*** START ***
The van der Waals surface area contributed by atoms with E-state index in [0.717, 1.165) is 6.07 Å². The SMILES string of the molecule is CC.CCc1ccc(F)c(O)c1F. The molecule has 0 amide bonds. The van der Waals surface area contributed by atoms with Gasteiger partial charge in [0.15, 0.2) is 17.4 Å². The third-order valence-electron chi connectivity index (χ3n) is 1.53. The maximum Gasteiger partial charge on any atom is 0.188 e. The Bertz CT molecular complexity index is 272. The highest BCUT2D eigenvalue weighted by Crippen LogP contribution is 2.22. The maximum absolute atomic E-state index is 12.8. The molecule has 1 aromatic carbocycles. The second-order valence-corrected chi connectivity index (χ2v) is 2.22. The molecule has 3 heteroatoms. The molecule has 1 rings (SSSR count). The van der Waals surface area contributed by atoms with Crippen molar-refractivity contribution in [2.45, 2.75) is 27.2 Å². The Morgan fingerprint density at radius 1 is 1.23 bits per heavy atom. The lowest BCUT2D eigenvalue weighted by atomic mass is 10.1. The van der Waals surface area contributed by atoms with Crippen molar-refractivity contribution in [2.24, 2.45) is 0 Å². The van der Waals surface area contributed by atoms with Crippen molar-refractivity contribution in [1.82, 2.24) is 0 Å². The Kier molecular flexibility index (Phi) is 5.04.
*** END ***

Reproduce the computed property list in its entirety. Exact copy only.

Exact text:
The van der Waals surface area contributed by atoms with E-state index in [0.717, 1.165) is 6.07 Å². The SMILES string of the molecule is CC.CCc1ccc(F)c(O)c1F. The molecule has 0 amide bonds. The van der Waals surface area contributed by atoms with Gasteiger partial charge in [0.15, 0.2) is 17.4 Å². The third-order valence-electron chi connectivity index (χ3n) is 1.53. The maximum Gasteiger partial charge on any atom is 0.188 e. The Bertz CT molecular complexity index is 272. The highest BCUT2D eigenvalue weighted by Crippen LogP contribution is 2.22. The maximum absolute atomic E-state index is 12.8. The molecule has 1 aromatic carbocycles. The second-order valence-corrected chi connectivity index (χ2v) is 2.22. The molecule has 3 heteroatoms. The molecule has 1 rings (SSSR count). The van der Waals surface area contributed by atoms with Crippen molar-refractivity contribution in [2.45, 2.75) is 27.2 Å². The Morgan fingerprint density at radius 1 is 1.23 bits per heavy atom. The lowest BCUT2D eigenvalue weighted by atomic mass is 10.1. The van der Waals surface area contributed by atoms with Crippen molar-refractivity contribution in [2.24, 2.45) is 0 Å². The van der Waals surface area contributed by atoms with Crippen molar-refractivity contribution in [1.82, 2.24) is 0 Å². The Kier molecular flexibility index (Phi) is 5.04.